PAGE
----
eNewsChannels COLUMN: A collection of articles about boxing, Katherine Dunn’s ‘One Ring Circus’ covers a lot of road: defense of the sport, call for reforms in the sport, two-fisted literary revelry in the sport, and just plain beautiful writing about the sport.

Katherine Dunn could probably compose sonnets about the Dewey Decimal System and make them fascinating. So when she turns her attention to something as violent, shocking, complex, and contradictory as boxing, you can just settle back and let her prose do its thing.

And its thing is to put you in the room with the fighters, promoters, trainers, and self-described gym-rats who are the colorful participants in the fight game. Dubbed “the sweet science,” boxing has a rich and ridiculous history and Dunn delves into some of the more entertaining aspects but with deep respect for the dedication of its participants.

Her view of the sport as humanity-in-microcosm is revealed in the Introduction:

Boxing is simple. Two unarmed volunteers, matched in weight and experience, face off in a white-lit square. It is ritualized crisis, genuine but contained. At its best, a bout is high improvisational drama and the boxers are warrior artists. When it falls short of perfection, which is almost always, the failures are interesting in themselves. Horrifying or hilarious, and all points between, no two fights are alike. What happens in and around that mislabeled ring is a potent distillation of everything human.

That is as perfect a description of the esoteric world of boxing as any I’ve seen, including the magnificent work of the acknowledged master of boxing journalism, A.J. Liebling.

Dare to Compare

Yes, I can hear the snorts of derision at this. “You’re comparing some gal reporter with the great writer who is so revered that there are paeans to him online titled “The Church of Liebling” and “The Dazzling Talents of A.J. Liebling,” you’re seriously doing that?” Well, yeah, in terms of this book (I’m not familiar with Dunn’s other work.). Look, I’ve read Liebling’s collection, “The Sweet Science,” and it is superb. But so is Dunn’s collection.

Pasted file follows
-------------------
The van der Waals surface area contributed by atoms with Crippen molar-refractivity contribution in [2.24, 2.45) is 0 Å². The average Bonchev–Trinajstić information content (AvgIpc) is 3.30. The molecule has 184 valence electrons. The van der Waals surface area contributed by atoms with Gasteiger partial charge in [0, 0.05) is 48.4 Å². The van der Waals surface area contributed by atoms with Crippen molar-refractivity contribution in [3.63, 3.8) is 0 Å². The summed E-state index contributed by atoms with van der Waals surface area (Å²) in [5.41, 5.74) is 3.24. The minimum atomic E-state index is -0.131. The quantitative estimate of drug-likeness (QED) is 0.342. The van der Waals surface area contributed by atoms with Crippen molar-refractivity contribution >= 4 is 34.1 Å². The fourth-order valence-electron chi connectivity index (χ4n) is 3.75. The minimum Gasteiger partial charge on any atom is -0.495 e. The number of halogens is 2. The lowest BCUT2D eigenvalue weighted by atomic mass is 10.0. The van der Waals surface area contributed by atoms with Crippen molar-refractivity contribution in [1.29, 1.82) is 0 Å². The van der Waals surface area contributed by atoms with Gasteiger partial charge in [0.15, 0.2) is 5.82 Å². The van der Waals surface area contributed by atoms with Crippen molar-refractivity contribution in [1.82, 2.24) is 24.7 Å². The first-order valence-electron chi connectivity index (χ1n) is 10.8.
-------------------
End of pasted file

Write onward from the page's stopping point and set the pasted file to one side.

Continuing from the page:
So, how does a nice girl like Dunn get involved with the sweat-soaked and blood-stained organized battles and studies in pain that is the world of prizefighting? “My family was pretty typical in that the men were interested in boxing and my mother disapproved. She called it barbaric and vulgar. That was enough to intrigue me,” she writes.

Dunn puts things in some sort of personal historical context:

…post WWII America was a rough place, as I recall. Racism and sexism were insistent and institutional. Spousal battery was condoned. The smacking and whipping of children in school and at home was expected. Gangs were common. Brawls boiled up in streets, playgrounds, taverns and workplaces.

At the time, boxers struck me as peculiarly civilized. They didn’t screech or holler. They didn’t use knives or bicycle chains or chunks of plumbing, and they only fought when the bell rang. When it rang again, they stopped. Amazing.


The book is full of observations that are piercing, such as the fact that boxers spend a thousand hours in the gym for every minute in an actual bout, and that the “difference between the gym and the klieg-lit show ring is the difference between a garden and the sprig of celery in your Bloody Mary. They’re related, but they’re not the same.” And this:

Boxing is a demanding set of skills, as unnatural and precise as piano or quantum mechanics. It takes years to learn the basic moves and more years to develop finesse. Training shapes the growing body, sculpts bone and muscle, hones reflexes and stamina, and builds the necessary self-discipline.

Fine phrases flow fast and furious throughout the book. Over here, a boxer is “moving as light and true as a mother’s prayer.” Over there, “The sky is an aluminum pan with one polished spot.” She even has a chapter on a fight that you wouldn’t read about on the sports pages. As she puts it, “I’m not altogether sure the bout was legal, but it was fun.” And then there are her powerful words about the fights, both the good ones:

The first round is a bubbling blister from hell.

The pace was furious. They ate punishment and rallied to return the favor. Dominance seesawed between them. Both refused to lose. It was personal. It was a hurricane in a box.

As well as the less-than-great ones:

…a slow rhino waltz of heavyweights.

There’s also her view of the same-as-it-ever-was aspect of the sport. Dunn writes that the foolishness and mix-ups of “the present boxing administration obviously do little to enhance the sport’s image.” She wrote that in 1983, and the truth of it has scarcely changed in the past two-and-a-half decades.